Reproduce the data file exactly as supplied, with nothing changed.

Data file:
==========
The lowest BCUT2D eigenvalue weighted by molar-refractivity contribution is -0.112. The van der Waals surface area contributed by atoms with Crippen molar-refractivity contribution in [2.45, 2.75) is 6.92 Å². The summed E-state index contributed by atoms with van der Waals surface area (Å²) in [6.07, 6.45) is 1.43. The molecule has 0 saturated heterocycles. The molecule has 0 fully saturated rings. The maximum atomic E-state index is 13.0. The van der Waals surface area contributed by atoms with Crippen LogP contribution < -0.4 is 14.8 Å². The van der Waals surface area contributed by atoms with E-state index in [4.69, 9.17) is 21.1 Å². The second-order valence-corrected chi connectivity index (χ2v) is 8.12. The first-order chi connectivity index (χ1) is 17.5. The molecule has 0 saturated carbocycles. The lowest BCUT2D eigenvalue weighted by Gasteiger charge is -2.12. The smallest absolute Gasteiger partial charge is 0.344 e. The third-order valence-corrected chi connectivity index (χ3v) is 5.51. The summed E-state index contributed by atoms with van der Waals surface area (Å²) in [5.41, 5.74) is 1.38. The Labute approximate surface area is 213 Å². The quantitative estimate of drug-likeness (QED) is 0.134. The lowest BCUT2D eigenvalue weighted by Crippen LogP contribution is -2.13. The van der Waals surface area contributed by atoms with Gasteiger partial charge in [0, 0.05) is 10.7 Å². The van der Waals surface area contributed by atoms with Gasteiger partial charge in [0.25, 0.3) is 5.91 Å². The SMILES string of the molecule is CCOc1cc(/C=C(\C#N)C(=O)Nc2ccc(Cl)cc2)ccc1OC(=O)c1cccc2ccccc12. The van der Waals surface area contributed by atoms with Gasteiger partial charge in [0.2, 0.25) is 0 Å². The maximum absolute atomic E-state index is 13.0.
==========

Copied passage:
The lowest BCUT2D eigenvalue weighted by molar-refractivity contribution is -0.112. The van der Waals surface area contributed by atoms with Crippen molar-refractivity contribution in [2.45, 2.75) is 6.92 Å². The summed E-state index contributed by atoms with van der Waals surface area (Å²) in [6.07, 6.45) is 1.43. The molecule has 0 saturated heterocycles. The molecule has 0 fully saturated rings. The maximum atomic E-state index is 13.0. The van der Waals surface area contributed by atoms with Crippen LogP contribution < -0.4 is 14.8 Å². The van der Waals surface area contributed by atoms with E-state index in [4.69, 9.17) is 21.1 Å². The second-order valence-corrected chi connectivity index (χ2v) is 8.12. The first-order chi connectivity index (χ1) is 17.5. The molecule has 0 saturated carbocycles. The lowest BCUT2D eigenvalue weighted by Gasteiger charge is -2.12. The smallest absolute Gasteiger partial charge is 0.344 e. The third-order valence-corrected chi connectivity index (χ3v) is 5.51. The summed E-state index contributed by atoms with van der Waals surface area (Å²) in [5.41, 5.74) is 1.38. The Labute approximate surface area is 213 Å². The quantitative estimate of drug-likeness (QED) is 0.134. The lowest BCUT2D eigenvalue weighted by Crippen LogP contribution is -2.13. The van der Waals surface area contributed by atoms with Gasteiger partial charge in [0, 0.05) is 10.7 Å². The van der Waals surface area contributed by atoms with Gasteiger partial charge in [0.25, 0.3) is 5.91 Å². The SMILES string of the molecule is CCOc1cc(/C=C(\C#N)C(=O)Nc2ccc(Cl)cc2)ccc1OC(=O)c1cccc2ccccc12. The van der Waals surface area contributed by atoms with Gasteiger partial charge in [0.2, 0.25) is 0 Å². The maximum absolute atomic E-state index is 13.0.